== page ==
seeks satisfaction of this judgment by condemnation of the remainder of the attached funds in the hands of the garnishee.
The garnishee opposes this motion and states that subsequent to the entry of the praecipe of satisfaction following the judgment of condemnation in April, 1959, it released the balance of funds in the account and that they are now disbursed. Garnishee argues that under the law there can be only one judgment of condemnation in each case and that such judgment must follow the ultimate determination of the controversy. The garnishee contends that when it responded to the first judgement of condemnation it had a right to assume that this represented a final adjudication of the rights of the parties and that it should not be held liable for having thereafter released the balance of the account.
Thus, the issue here presented is whether a judgment of condemnation, before an ultimate determination of all the claims in the case has been had, operates to permit the garnishee, without risk of liability, to release the balance of the assets garnished. This is apparently a matter of novel impression in our courts. Counsel for both parties have advised the Court that they have found no authority precisely in point, and the Court in its own research has likewise found none.
The Court is unable to accept the solution proposed by counsel for the garnishee bank. It is true that Title 16, Section 319 of the D.C.Code (1951 Ed.) provides that 'Final judgement shall not be rendered against the garnishee until the action against the defendant is determined'. But Title 13, Section 216 of the Code, provides for the taking of a partial final judgement, following which 'the plaintiff may prosecute the remainder of his claim in the same suit and have a further final judgement or decree'. Taking these statutes together, the Court feels it would be unreasonable to restrict a plaintiff in all circumstances to a single final judgement of condemnation following which the garnishee would be free to release any remaining funds.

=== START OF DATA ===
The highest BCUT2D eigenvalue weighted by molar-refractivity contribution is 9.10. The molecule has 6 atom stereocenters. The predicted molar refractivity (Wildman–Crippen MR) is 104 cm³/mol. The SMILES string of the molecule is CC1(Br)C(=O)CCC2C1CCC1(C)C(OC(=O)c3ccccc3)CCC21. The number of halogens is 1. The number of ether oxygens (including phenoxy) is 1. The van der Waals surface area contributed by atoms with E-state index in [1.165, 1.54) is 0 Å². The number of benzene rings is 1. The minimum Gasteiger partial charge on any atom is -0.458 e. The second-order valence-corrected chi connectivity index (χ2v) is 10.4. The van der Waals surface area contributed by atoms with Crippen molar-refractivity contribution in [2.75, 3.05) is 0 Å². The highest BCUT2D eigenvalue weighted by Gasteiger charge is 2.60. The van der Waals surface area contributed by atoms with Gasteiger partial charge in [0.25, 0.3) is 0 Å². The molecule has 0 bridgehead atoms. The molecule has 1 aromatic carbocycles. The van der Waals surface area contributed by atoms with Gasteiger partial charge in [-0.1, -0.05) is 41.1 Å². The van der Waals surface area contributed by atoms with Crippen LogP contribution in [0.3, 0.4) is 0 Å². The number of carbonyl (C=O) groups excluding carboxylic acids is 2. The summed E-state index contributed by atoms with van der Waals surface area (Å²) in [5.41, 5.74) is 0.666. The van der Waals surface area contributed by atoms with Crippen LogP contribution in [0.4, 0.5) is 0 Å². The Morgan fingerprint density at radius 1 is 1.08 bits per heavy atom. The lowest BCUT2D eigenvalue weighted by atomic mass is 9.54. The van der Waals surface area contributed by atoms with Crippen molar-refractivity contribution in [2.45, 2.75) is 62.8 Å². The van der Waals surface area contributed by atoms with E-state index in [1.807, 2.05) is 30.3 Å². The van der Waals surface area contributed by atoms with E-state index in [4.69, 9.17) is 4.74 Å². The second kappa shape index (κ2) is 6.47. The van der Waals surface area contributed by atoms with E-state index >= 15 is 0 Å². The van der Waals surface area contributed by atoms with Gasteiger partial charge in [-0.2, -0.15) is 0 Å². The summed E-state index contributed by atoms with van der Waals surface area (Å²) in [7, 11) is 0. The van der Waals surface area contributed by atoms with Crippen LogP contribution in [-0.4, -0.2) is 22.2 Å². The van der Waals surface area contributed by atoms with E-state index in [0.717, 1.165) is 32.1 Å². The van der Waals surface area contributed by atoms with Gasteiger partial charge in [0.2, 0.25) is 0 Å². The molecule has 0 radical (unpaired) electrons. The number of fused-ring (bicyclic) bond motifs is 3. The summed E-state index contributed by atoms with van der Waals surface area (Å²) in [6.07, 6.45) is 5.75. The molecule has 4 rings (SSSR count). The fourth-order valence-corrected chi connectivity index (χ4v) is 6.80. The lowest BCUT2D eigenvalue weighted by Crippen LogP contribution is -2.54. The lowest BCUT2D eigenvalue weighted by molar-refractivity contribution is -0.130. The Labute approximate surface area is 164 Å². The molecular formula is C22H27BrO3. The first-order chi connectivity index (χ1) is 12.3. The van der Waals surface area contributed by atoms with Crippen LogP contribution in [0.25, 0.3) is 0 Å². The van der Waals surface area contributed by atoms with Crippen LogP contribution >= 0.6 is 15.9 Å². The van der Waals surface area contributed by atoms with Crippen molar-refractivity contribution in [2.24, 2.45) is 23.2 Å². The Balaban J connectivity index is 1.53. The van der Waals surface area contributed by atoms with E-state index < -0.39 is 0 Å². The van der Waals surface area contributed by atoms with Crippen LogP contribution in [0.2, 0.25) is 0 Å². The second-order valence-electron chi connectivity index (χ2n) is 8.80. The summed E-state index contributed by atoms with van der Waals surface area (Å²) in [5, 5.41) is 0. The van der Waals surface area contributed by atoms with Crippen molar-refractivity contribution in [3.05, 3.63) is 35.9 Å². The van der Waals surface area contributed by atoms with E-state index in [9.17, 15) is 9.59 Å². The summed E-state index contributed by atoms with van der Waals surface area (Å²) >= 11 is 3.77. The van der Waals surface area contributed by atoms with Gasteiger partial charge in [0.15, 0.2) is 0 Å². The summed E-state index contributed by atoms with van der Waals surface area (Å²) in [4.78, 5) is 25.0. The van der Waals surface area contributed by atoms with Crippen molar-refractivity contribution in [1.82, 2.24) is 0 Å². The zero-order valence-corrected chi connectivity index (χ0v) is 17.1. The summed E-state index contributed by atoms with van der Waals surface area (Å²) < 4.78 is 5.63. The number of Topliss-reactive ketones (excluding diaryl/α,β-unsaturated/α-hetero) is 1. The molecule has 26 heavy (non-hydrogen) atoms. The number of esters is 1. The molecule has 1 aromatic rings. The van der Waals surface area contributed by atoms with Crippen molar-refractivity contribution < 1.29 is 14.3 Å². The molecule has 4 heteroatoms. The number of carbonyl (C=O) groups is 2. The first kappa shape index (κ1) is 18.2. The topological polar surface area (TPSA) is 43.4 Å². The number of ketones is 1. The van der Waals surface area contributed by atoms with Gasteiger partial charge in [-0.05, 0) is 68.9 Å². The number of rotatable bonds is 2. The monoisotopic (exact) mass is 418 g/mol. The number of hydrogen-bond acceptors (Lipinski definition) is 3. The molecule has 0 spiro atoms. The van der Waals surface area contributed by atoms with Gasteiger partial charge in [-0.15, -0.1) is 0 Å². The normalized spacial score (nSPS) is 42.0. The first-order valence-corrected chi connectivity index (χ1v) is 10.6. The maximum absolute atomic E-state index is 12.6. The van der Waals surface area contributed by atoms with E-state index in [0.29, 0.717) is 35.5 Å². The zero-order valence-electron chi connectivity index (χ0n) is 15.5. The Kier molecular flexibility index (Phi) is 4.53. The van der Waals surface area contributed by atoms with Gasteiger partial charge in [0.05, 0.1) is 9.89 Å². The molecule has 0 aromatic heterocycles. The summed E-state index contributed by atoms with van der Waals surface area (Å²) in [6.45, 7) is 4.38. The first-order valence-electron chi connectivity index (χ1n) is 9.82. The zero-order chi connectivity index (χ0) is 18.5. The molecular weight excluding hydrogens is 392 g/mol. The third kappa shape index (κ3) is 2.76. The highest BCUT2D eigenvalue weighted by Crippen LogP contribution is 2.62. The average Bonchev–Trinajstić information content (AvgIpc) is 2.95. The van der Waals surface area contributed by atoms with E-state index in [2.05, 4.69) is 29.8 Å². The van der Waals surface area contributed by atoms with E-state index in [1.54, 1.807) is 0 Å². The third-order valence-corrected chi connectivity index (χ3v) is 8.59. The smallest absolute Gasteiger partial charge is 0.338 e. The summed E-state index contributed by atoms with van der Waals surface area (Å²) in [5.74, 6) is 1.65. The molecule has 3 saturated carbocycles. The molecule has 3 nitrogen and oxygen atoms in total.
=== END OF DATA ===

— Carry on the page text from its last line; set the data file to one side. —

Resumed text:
Instead, the Court feels that this matter depends on a determination as to which of the parties, plaintiff or garnishee, was at fault in permitting the present situation to develop. It is a well established rule that where one of two innocent parties must suffer, the one whose conduct caused or permitted the situation to develop must bear the loss. Zendman v. Harry Winston, Inc., 305 N.Y. 180, 111 N.E.2d 871, 36 A.L.R.2d 1355; Champa v. Consolidated Finance Corp., 231 Ind. 580, 110 N.E.2d 289, 36 A.L.R.2d 185; Motor Credit Corp v. Woolverton, Fla., 99 So.2d 286, 72 A.L.R.2d 334.
On the question of fault, the Court finds the following circumstances to be relevant and controlling. First, the partial judgment, entered in April, 1959, and the judgement of condemnation had thereon, both recited that this was a 'partial judgement'. Secondly, it is not disputed that on March 12, 1959, before garnishee was called on to pay out any of the attached money, it received a letter from plaintiff's counsel, which letter stated in part 'We have moved for summary judgement as to the amount of $ 1351.18, and this sum will be condemned as soon as the judgement is entered. It will be necessary for you to hold the balance of the funds until determination of the case.' (Emphasis by the Court.) It seems evident to the Court that these two circumstances, taken together, constituted notice to the bank that the matter was not concluded by the entry of the first judgement. The Court does not question the good faith of the garnishee. Nor does it doubt that the error occurred through inadvertence. But, in the view that the Court takes of the matter, these circumstances of good faith and inadvertence are irrelevant. The evidence presented to the Court demonstrates that the fault causing the situation in which the parties now find themselves was on the part of the garnishee bank.
It is therefore, by the Court, this 13th day of October, 1960, Ordered, that the motion for judgement of condemnation be, and the same is hereby granted.
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